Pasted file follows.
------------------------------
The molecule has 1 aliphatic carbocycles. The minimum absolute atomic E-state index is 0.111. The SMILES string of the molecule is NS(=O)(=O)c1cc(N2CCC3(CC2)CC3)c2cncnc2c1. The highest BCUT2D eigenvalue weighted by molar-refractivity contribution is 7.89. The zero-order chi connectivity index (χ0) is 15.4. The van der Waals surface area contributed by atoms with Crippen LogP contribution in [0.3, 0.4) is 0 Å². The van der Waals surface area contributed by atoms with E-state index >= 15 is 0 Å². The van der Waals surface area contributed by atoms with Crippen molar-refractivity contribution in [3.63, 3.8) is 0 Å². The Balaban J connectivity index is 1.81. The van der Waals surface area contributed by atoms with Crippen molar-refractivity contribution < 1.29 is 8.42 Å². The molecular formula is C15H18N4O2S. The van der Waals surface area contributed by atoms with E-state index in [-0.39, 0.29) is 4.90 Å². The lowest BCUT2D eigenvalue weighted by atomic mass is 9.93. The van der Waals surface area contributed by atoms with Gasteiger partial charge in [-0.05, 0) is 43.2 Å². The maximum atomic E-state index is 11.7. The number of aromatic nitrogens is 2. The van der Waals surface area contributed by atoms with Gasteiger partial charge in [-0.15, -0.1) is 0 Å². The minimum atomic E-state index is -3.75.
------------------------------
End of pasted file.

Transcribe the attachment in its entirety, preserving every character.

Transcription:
The molecule has 1 aliphatic carbocycles. The minimum absolute atomic E-state index is 0.111. The SMILES string of the molecule is NS(=O)(=O)c1cc(N2CCC3(CC2)CC3)c2cncnc2c1. The highest BCUT2D eigenvalue weighted by molar-refractivity contribution is 7.89. The zero-order chi connectivity index (χ0) is 15.4. The van der Waals surface area contributed by atoms with Crippen LogP contribution in [0.3, 0.4) is 0 Å². The van der Waals surface area contributed by atoms with E-state index >= 15 is 0 Å². The van der Waals surface area contributed by atoms with Crippen molar-refractivity contribution in [3.63, 3.8) is 0 Å². The Balaban J connectivity index is 1.81. The van der Waals surface area contributed by atoms with Crippen molar-refractivity contribution < 1.29 is 8.42 Å². The molecular formula is C15H18N4O2S. The van der Waals surface area contributed by atoms with E-state index in [-0.39, 0.29) is 4.90 Å². The lowest BCUT2D eigenvalue weighted by atomic mass is 9.93. The van der Waals surface area contributed by atoms with Gasteiger partial charge in [-0.05, 0) is 43.2 Å². The maximum atomic E-state index is 11.7. The number of aromatic nitrogens is 2. The van der Waals surface area contributed by atoms with Gasteiger partial charge in [-0.15, -0.1) is 0 Å². The minimum atomic E-state index is -3.75.